In a DVD, the basic unit of video is a title.  Each title consists of one or more video streams, zero or more audio streams, zero or more subtitle streams, and a list of timepoints to mark chapter boundaries.  The titles on a DVD are grouped together into titlesets.  The grouping may be arbitrarily-chosen by the DVD manufacturer, but all titles in a given titleset must have the same video encoding parameters (codec, dimensions, framerate, etc.).  All of the data for each titleset is concatenated together into VOB format and then split into 1GB chunks.  The net result is that there’s no one-to-one correspondence between files on the DVD and individual titles.  Worse, titles are actually implemented as start and end indices into the VOB stream, so it’s entirely possible for titles to overlap each other.  This often shows up in TV show DVDs with a “play all” option: all of the episodes are in a single titleset and the “play all” menu option goes to a title that spans the entire titleset, while individual episodes are titles that only span the relevant part of the titleset.

If a title has more than one video stream, one will be the primary stream while the others represent alternate angles.  Few DVDs have multiple angles, so I’m not sure how the data for those works; all of the DVDs I’ve seen just have a single video stream for each title.

Also note that not all of the titles on a DVD are the feature content.  Almost every bit of video, including DVD extras like bloopers and “making of” videos, is stored as a title.  The one exception is the DVD menus.  Those are also stored on the DVD as VOBs, but they’re indexed differently, so they don’t show up as titles.  Be aware that DVD easter eggs, including some apparently-longer videos, are often implemented as menus, so they won’t show up as titles.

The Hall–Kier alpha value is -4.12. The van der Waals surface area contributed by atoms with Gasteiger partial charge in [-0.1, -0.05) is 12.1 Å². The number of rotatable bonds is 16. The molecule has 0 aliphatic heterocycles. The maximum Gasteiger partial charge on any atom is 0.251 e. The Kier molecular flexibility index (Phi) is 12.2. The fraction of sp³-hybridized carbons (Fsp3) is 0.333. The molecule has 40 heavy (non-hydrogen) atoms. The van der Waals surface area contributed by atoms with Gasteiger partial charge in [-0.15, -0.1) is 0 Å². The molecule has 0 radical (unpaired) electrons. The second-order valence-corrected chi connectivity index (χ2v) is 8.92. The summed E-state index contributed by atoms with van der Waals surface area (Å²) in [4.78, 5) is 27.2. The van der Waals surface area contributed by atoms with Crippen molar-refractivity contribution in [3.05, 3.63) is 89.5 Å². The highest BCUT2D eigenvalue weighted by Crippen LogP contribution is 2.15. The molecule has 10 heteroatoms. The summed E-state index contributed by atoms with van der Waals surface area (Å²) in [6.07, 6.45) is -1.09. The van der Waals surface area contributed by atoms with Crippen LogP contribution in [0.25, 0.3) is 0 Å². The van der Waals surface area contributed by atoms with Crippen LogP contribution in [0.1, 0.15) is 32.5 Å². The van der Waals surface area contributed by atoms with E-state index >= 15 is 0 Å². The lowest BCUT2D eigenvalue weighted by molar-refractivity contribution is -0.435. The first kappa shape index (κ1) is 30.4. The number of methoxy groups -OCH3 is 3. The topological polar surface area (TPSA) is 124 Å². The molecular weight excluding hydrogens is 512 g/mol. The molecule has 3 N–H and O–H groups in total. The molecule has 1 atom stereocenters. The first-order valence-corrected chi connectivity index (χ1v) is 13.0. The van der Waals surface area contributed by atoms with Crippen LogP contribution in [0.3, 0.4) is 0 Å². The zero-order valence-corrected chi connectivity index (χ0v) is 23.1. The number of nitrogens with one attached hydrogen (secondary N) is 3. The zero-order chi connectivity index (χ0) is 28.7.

Any of a DVD’s titles may be encrypted with CSS.  Either the DVD player or the DVD drive must have a licensed CSS decryption key in order to read the encrypted data.  Fortunately, CSS is somewhat weak, and most Linux programs for accessing DVDs use libdvdcss to bypass the encryption.

§ Ripping the DVD

Ripping the DVD isn’t strictly necessary, but it helps to have all of the data on your hard drive for processing.  Even if you don’t copy the videos to your hard drive, you’ll have to mount the DVD and use its IFO files; I’ll get to that later.

The easiest way to rip the DVD is with dvdbackup.  It creates a directory for the DVD and then puts a VIDEO_TS subdirectory in the DVD directory.  The VIDEO_TS directory contains all of the files in the DVD’s VIDEO_TS directory.  (Or, at least, it will if you use the -M option; other options give more restricted results.)

dest_dir=<destination directory>
dvd_name=<DVD name>
dvd_device=<DVD device, e.g. /dev/dvd>
dvdbackup -M -i $dvd_device -o $dest_dir -n $dvd_name

In theory, you could also mount the DVD and just copy all of the files over, but that has not worked well for me in the past, partly because of CSS problems, but also partly because my drive is a little wonky.

You can also just take an image of the DVD with dd.  You’ll need to disable the CSS beforehand.  I’ve found that just running xine on the DVD is sufficient.

dest_dir=<destination directory>
dvd_name=<DVD name>
dvd_device=<DVD device, e.g. /dev/dvd>
xine dvd://
dd if=${dvd_device} bs=2048 conv=sync,noerror of=${dest_dir}/${dvd_name}.iso

If you have pv installed, you can get a fancy progress bar.

dest_dir=<destination directory>
dvd_name=<DVD name>
dvd_device=<DVD device, e.g. /dev/dvd>
xine dvd://
dd if=${dvd_device} bs=2048 conv=sync,noerror |
  pv -s $(fdisk -l $dvd_device |
          perl -nle 'm{^Disk '${dvd_device}': \d+ MB, (\d+) bytes$} and print $1') \

§ Get Disc Info

Whether you’ve ripped the DVD to disk or not, you need to see what’s on it.  Change into your working directory and run lsdvd.  (NB: From here on out, unless otherwise noted, all commands that reference a DVD will work equally well with a device (e.g. /dev/dvd), a disc image (like the one created with dd), or a directory containing a VIDEO_TS directory structure.)